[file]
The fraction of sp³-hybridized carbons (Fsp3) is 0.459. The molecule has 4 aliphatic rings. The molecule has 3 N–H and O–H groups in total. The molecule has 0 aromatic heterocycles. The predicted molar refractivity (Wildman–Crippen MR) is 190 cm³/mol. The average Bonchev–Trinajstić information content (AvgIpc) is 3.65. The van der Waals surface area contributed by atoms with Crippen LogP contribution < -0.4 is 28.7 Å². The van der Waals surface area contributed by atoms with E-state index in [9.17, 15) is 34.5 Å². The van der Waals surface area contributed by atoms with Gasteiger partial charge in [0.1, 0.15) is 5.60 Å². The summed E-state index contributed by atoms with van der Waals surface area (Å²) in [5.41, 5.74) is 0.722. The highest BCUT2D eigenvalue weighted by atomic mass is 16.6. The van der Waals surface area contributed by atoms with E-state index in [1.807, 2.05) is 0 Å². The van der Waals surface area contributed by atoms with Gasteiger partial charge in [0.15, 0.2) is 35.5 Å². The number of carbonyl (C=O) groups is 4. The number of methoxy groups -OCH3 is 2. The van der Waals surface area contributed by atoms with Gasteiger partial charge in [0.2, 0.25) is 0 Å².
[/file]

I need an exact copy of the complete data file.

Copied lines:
The fraction of sp³-hybridized carbons (Fsp3) is 0.459. The molecule has 4 aliphatic rings. The molecule has 3 N–H and O–H groups in total. The molecule has 0 aromatic heterocycles. The predicted molar refractivity (Wildman–Crippen MR) is 190 cm³/mol. The average Bonchev–Trinajstić information content (AvgIpc) is 3.65. The van der Waals surface area contributed by atoms with Crippen LogP contribution < -0.4 is 28.7 Å². The van der Waals surface area contributed by atoms with E-state index in [9.17, 15) is 34.5 Å². The van der Waals surface area contributed by atoms with Gasteiger partial charge in [0.1, 0.15) is 5.60 Å². The summed E-state index contributed by atoms with van der Waals surface area (Å²) in [5.41, 5.74) is 0.722. The highest BCUT2D eigenvalue weighted by atomic mass is 16.6. The van der Waals surface area contributed by atoms with E-state index in [1.807, 2.05) is 0 Å². The van der Waals surface area contributed by atoms with Gasteiger partial charge in [0.15, 0.2) is 35.5 Å². The number of carbonyl (C=O) groups is 4. The number of methoxy groups -OCH3 is 2. The van der Waals surface area contributed by atoms with Gasteiger partial charge in [0.2, 0.25) is 0 Å².